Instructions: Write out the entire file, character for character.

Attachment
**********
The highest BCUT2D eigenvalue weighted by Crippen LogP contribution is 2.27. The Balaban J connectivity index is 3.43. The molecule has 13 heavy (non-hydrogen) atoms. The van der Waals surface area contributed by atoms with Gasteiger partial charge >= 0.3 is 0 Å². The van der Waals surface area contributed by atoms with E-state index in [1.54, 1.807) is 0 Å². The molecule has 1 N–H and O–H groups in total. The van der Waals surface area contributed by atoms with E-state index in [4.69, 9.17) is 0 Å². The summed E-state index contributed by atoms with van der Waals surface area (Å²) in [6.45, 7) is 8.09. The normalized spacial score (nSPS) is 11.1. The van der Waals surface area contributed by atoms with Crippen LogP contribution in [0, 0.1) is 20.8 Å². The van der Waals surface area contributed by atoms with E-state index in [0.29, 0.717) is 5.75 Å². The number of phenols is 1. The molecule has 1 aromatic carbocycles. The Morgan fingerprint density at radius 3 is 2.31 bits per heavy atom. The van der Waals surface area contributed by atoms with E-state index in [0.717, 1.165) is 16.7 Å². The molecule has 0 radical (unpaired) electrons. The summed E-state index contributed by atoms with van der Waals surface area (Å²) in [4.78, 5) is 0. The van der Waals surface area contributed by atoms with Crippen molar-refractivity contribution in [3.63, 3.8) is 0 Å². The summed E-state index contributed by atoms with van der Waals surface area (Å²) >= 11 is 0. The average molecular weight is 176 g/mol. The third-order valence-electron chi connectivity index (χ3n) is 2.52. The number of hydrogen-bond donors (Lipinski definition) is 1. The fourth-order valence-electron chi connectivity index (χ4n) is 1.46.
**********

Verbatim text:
The highest BCUT2D eigenvalue weighted by Crippen LogP contribution is 2.27. The Balaban J connectivity index is 3.43. The molecule has 13 heavy (non-hydrogen) atoms. The van der Waals surface area contributed by atoms with Gasteiger partial charge >= 0.3 is 0 Å². The van der Waals surface area contributed by atoms with E-state index in [1.54, 1.807) is 0 Å². The molecule has 1 N–H and O–H groups in total. The van der Waals surface area contributed by atoms with E-state index in [4.69, 9.17) is 0 Å². The summed E-state index contributed by atoms with van der Waals surface area (Å²) in [6.45, 7) is 8.09. The normalized spacial score (nSPS) is 11.1. The van der Waals surface area contributed by atoms with Crippen LogP contribution in [0, 0.1) is 20.8 Å². The van der Waals surface area contributed by atoms with E-state index in [0.29, 0.717) is 5.75 Å². The number of phenols is 1. The molecule has 1 aromatic carbocycles. The Morgan fingerprint density at radius 3 is 2.31 bits per heavy atom. The van der Waals surface area contributed by atoms with E-state index in [0.717, 1.165) is 16.7 Å². The molecule has 0 radical (unpaired) electrons. The summed E-state index contributed by atoms with van der Waals surface area (Å²) in [4.78, 5) is 0. The van der Waals surface area contributed by atoms with Crippen molar-refractivity contribution in [3.63, 3.8) is 0 Å². The summed E-state index contributed by atoms with van der Waals surface area (Å²) >= 11 is 0. The average molecular weight is 176 g/mol. The third-order valence-electron chi connectivity index (χ3n) is 2.52. The number of hydrogen-bond donors (Lipinski definition) is 1. The fourth-order valence-electron chi connectivity index (χ4n) is 1.46.